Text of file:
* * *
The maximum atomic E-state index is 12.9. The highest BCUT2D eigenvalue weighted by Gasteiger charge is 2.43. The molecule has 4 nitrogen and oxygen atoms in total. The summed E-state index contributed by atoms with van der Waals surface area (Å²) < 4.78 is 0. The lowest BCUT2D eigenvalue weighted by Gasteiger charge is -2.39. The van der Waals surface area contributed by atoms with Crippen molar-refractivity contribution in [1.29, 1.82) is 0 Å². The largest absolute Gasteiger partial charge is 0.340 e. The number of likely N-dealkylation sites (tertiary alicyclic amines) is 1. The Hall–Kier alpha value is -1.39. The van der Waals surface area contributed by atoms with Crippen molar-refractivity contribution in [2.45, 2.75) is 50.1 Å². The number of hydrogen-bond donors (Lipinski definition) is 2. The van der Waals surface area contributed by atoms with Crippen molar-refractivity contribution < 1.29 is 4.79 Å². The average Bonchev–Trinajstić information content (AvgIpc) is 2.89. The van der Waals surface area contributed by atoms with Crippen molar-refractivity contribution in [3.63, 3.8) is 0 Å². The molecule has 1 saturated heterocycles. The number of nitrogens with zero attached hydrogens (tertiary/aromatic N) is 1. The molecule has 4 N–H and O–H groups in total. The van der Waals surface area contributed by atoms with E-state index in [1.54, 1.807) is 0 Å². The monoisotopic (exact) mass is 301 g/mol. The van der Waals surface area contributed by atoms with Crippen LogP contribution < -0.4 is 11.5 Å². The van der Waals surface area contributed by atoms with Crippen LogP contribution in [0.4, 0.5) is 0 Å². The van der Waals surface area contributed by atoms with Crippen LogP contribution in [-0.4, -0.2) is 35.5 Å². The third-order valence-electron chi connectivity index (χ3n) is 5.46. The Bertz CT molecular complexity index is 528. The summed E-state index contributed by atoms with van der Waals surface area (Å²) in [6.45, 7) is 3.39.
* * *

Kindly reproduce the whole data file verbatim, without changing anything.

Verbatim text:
The maximum atomic E-state index is 12.9. The highest BCUT2D eigenvalue weighted by Gasteiger charge is 2.43. The molecule has 4 nitrogen and oxygen atoms in total. The summed E-state index contributed by atoms with van der Waals surface area (Å²) < 4.78 is 0. The lowest BCUT2D eigenvalue weighted by Gasteiger charge is -2.39. The van der Waals surface area contributed by atoms with Crippen molar-refractivity contribution in [1.29, 1.82) is 0 Å². The largest absolute Gasteiger partial charge is 0.340 e. The number of likely N-dealkylation sites (tertiary alicyclic amines) is 1. The Hall–Kier alpha value is -1.39. The van der Waals surface area contributed by atoms with Crippen molar-refractivity contribution in [2.45, 2.75) is 50.1 Å². The number of hydrogen-bond donors (Lipinski definition) is 2. The van der Waals surface area contributed by atoms with Crippen molar-refractivity contribution < 1.29 is 4.79 Å². The average Bonchev–Trinajstić information content (AvgIpc) is 2.89. The van der Waals surface area contributed by atoms with Crippen molar-refractivity contribution in [3.63, 3.8) is 0 Å². The molecule has 1 saturated heterocycles. The number of nitrogens with zero attached hydrogens (tertiary/aromatic N) is 1. The molecule has 4 N–H and O–H groups in total. The van der Waals surface area contributed by atoms with E-state index in [1.54, 1.807) is 0 Å². The monoisotopic (exact) mass is 301 g/mol. The van der Waals surface area contributed by atoms with Crippen LogP contribution < -0.4 is 11.5 Å². The van der Waals surface area contributed by atoms with Crippen LogP contribution in [0.4, 0.5) is 0 Å². The van der Waals surface area contributed by atoms with Crippen LogP contribution in [-0.4, -0.2) is 35.5 Å². The third-order valence-electron chi connectivity index (χ3n) is 5.46. The Bertz CT molecular complexity index is 528. The summed E-state index contributed by atoms with van der Waals surface area (Å²) in [6.45, 7) is 3.39.